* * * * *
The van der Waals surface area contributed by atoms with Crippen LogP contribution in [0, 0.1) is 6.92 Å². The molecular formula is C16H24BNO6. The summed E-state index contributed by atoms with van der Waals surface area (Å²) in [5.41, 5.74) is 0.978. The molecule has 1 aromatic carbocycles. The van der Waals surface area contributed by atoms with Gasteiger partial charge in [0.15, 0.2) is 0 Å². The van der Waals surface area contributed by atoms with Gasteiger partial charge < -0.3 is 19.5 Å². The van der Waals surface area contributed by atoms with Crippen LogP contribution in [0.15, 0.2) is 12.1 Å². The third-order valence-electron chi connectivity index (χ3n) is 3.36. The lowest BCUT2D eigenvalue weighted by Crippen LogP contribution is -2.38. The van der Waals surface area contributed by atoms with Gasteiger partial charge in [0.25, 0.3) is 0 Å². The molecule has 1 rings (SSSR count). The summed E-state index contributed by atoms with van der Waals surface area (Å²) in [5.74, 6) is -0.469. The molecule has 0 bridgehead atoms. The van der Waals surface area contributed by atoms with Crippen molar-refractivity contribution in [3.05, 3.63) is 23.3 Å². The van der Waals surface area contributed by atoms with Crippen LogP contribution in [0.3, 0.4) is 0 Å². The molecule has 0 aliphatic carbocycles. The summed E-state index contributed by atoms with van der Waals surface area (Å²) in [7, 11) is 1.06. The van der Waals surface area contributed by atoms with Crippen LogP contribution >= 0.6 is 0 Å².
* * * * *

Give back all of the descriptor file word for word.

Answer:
The van der Waals surface area contributed by atoms with Crippen LogP contribution in [0, 0.1) is 6.92 Å². The molecular formula is C16H24BNO6. The summed E-state index contributed by atoms with van der Waals surface area (Å²) in [5.41, 5.74) is 0.978. The molecule has 1 aromatic carbocycles. The van der Waals surface area contributed by atoms with Gasteiger partial charge in [0.15, 0.2) is 0 Å². The van der Waals surface area contributed by atoms with Gasteiger partial charge < -0.3 is 19.5 Å². The van der Waals surface area contributed by atoms with Crippen LogP contribution in [0.15, 0.2) is 12.1 Å². The third-order valence-electron chi connectivity index (χ3n) is 3.36. The lowest BCUT2D eigenvalue weighted by Crippen LogP contribution is -2.38. The van der Waals surface area contributed by atoms with Gasteiger partial charge in [0.25, 0.3) is 0 Å². The molecule has 1 rings (SSSR count). The summed E-state index contributed by atoms with van der Waals surface area (Å²) in [5.74, 6) is -0.469. The molecule has 0 bridgehead atoms. The van der Waals surface area contributed by atoms with Crippen molar-refractivity contribution in [3.05, 3.63) is 23.3 Å². The van der Waals surface area contributed by atoms with Crippen LogP contribution in [0.3, 0.4) is 0 Å². The molecule has 0 aliphatic carbocycles. The summed E-state index contributed by atoms with van der Waals surface area (Å²) in [7, 11) is 1.06. The van der Waals surface area contributed by atoms with Crippen LogP contribution >= 0.6 is 0 Å².